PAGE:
Andy Murray capped off a distinguished post-US Open run on Sunday with a victory over Novak Djokovic in the final of the 2016 ATP World Tour Finals. The straight-sets victory gave Murray his 9th title of the season and his 5th alone since losing in the US Open quarterfinals to Kei Nishikori. Furthermore, Murray finishes the season with an excellent record of 78-9. That his body held up over 2016, a year where Rafael Nadal‘s and Novak Djokovic’s did not, is a testament to the Scot’s durability.
“It’s a very special day, playing against Novak in a match like this,” said Murray of the final in London. “We’ve played in Grand Slam finals, Olympics and matches like this – it’s been a tough rivalry. I’ve lost many of them, but I am happy to have got the win today to clinch the year-end No. 1.”
The off-season for tennis is the shortest in sports, I believe. There’s still the 2016 Davis Cup final to be played between Argentina and Croatia in late November. Other than that there are only exhibition events/matches between now and the new year. But tour-level events really aren’t that far off despite being at the start of the off-season. The South Pacific swing starts in the first week of January as part of the build up to the 2017 Australian Open. Tournaments will be held in Brisbane, Sydney, and Auckland in the South Pacific region. Chennai and Doha will also host events in India and Qatar.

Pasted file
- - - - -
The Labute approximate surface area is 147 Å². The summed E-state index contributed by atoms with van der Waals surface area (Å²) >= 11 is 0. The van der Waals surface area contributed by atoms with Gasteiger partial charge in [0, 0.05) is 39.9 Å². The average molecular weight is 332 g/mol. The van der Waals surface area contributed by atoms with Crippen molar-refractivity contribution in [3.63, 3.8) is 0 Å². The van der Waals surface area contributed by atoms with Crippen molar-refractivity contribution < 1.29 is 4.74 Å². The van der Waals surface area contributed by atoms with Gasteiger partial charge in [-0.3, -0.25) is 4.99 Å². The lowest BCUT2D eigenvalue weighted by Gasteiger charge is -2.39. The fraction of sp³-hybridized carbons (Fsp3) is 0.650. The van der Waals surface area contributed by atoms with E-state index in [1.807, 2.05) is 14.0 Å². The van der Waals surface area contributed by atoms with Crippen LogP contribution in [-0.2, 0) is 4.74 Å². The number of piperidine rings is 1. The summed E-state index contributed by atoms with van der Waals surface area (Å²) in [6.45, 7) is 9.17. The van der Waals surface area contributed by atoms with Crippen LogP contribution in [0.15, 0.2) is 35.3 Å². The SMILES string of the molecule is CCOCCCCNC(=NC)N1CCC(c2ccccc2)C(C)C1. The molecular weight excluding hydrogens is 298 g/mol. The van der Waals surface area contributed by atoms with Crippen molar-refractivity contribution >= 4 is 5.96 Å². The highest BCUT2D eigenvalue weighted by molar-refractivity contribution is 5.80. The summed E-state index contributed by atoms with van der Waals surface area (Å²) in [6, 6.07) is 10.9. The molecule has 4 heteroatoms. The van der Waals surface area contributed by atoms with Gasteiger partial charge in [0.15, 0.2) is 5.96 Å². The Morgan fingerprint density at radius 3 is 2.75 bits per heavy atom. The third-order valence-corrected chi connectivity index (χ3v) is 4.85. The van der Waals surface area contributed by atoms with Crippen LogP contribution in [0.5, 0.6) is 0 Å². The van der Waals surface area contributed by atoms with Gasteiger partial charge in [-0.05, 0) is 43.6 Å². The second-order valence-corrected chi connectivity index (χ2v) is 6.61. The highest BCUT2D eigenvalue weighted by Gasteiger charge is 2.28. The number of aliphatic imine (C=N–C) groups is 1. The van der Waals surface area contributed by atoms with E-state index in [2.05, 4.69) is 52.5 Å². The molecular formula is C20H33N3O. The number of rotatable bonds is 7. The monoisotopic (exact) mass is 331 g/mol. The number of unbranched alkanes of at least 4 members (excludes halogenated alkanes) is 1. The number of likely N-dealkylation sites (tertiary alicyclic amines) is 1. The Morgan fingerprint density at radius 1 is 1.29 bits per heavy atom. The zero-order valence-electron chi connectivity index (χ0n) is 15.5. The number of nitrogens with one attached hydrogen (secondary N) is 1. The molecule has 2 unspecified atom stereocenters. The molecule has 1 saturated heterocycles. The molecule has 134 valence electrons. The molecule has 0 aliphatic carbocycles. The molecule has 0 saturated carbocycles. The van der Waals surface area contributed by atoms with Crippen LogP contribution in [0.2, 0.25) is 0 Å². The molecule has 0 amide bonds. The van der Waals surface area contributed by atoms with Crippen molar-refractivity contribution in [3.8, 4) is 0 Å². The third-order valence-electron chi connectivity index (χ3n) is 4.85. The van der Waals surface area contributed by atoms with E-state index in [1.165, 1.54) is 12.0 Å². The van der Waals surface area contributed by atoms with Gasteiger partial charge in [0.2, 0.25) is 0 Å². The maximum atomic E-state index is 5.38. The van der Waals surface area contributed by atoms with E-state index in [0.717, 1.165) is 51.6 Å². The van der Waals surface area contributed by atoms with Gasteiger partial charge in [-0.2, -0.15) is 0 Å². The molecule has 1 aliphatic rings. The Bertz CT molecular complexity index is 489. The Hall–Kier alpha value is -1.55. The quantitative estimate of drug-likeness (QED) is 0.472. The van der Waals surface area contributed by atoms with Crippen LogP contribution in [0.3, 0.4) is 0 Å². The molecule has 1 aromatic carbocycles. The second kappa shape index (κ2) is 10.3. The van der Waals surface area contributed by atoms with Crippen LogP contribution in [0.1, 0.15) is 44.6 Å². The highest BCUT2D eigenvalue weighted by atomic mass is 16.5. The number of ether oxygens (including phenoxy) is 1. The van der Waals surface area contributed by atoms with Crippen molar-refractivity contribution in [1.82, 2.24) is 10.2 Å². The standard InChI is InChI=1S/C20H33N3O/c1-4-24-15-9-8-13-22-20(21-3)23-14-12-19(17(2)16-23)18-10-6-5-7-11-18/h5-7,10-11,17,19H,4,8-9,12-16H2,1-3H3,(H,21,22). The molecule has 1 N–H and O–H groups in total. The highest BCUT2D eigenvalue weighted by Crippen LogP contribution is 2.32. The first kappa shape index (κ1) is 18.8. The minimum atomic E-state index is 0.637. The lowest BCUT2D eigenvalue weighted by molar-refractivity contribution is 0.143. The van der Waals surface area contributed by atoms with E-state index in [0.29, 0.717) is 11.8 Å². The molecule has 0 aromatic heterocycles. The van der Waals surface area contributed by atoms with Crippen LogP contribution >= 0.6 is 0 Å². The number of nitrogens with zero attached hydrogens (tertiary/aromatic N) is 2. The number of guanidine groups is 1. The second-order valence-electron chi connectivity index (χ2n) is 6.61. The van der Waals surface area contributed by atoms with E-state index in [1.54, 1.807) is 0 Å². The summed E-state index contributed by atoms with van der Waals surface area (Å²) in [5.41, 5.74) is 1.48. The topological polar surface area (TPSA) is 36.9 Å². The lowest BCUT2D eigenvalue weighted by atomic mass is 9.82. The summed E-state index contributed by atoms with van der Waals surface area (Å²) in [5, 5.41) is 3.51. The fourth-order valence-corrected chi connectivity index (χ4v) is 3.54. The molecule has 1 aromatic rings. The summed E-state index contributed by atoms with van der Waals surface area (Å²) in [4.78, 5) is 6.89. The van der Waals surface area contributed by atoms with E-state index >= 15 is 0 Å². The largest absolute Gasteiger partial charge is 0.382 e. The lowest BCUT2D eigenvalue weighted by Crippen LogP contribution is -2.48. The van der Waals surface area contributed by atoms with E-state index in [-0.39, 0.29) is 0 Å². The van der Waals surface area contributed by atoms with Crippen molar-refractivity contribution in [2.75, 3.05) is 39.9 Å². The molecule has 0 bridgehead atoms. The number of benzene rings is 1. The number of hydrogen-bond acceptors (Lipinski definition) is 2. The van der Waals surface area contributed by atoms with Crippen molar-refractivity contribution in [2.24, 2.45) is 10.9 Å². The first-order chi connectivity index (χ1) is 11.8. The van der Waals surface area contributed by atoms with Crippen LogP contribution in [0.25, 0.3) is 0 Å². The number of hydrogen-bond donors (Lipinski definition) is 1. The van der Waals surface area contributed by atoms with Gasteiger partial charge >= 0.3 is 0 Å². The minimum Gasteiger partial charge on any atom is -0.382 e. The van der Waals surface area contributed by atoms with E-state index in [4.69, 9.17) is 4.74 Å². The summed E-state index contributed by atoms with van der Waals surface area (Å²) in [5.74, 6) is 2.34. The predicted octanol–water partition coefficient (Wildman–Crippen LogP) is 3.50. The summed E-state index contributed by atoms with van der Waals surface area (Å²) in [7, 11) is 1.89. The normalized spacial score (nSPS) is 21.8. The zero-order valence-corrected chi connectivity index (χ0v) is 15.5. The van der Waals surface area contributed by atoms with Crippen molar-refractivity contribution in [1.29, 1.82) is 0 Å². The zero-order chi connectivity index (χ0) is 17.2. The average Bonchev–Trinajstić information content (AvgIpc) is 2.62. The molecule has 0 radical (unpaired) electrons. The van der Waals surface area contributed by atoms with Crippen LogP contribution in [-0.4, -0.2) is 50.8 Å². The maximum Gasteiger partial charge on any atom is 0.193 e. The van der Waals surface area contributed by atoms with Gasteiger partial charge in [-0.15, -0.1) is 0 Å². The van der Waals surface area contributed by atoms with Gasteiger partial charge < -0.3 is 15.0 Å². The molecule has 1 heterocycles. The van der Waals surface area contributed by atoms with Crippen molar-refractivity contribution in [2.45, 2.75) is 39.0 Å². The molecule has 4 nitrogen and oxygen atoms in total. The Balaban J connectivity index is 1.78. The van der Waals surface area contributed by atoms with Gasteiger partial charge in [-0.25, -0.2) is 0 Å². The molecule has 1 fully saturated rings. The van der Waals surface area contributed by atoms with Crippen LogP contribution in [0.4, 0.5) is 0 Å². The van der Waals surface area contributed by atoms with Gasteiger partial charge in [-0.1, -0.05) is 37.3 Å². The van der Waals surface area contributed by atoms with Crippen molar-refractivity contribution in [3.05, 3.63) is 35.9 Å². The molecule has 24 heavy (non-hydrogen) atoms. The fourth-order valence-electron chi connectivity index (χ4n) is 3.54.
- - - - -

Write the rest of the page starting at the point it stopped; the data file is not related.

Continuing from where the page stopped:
Those events can shake rankings up a little bit, but they are usually only significant for the outer rankings. Melbourne Park is where the next major swing in ranking points could take place.
Murray, who made the final last season there, may yet emerge as the betting favorite for the tournament. It looks as though he’ll be the No. 1 seed in the event, one that he has lost in the final no less than five times. It seems as though he has reason to be optimistic about winning the 2017 title given his recent form. However, two months off for Djokovic may very well cure the Serb of any ailments that have bothered him for what seems like months now. If Djokovic returns at the start of 2017 fully fit then the Serb will be much more dangerous than he has been lately.
In winning the year-end World No. 1 ranking, Murray guaranteed that he would not be a flash-in-the-pan World No. 1 like a few others before him. His third week at top spot starts today (Monday, November 21st) and with it; he passes Carlos Moya on the cumulative list total, a player who was ranked No. 1 for two weeks. It will be ten weeks before the rankings update post-Australian Open so Murray should add at least all those weeks to his total.
Accordingly, between now and then he will pass Yevgeny Kafelnikov, Marcelo Rios, Thomas Muster, Juan Carlos Ferrero, John Newcombe, Marat Safin, and Boris Becker. Furthermore, with main competitor Djokovic having nothing to gain at the 2017 Aussie, Murray should also pass Andy Roddick (13 weeks) and maybe Mats Wilander (20 weeks) on the all-time cumulative list.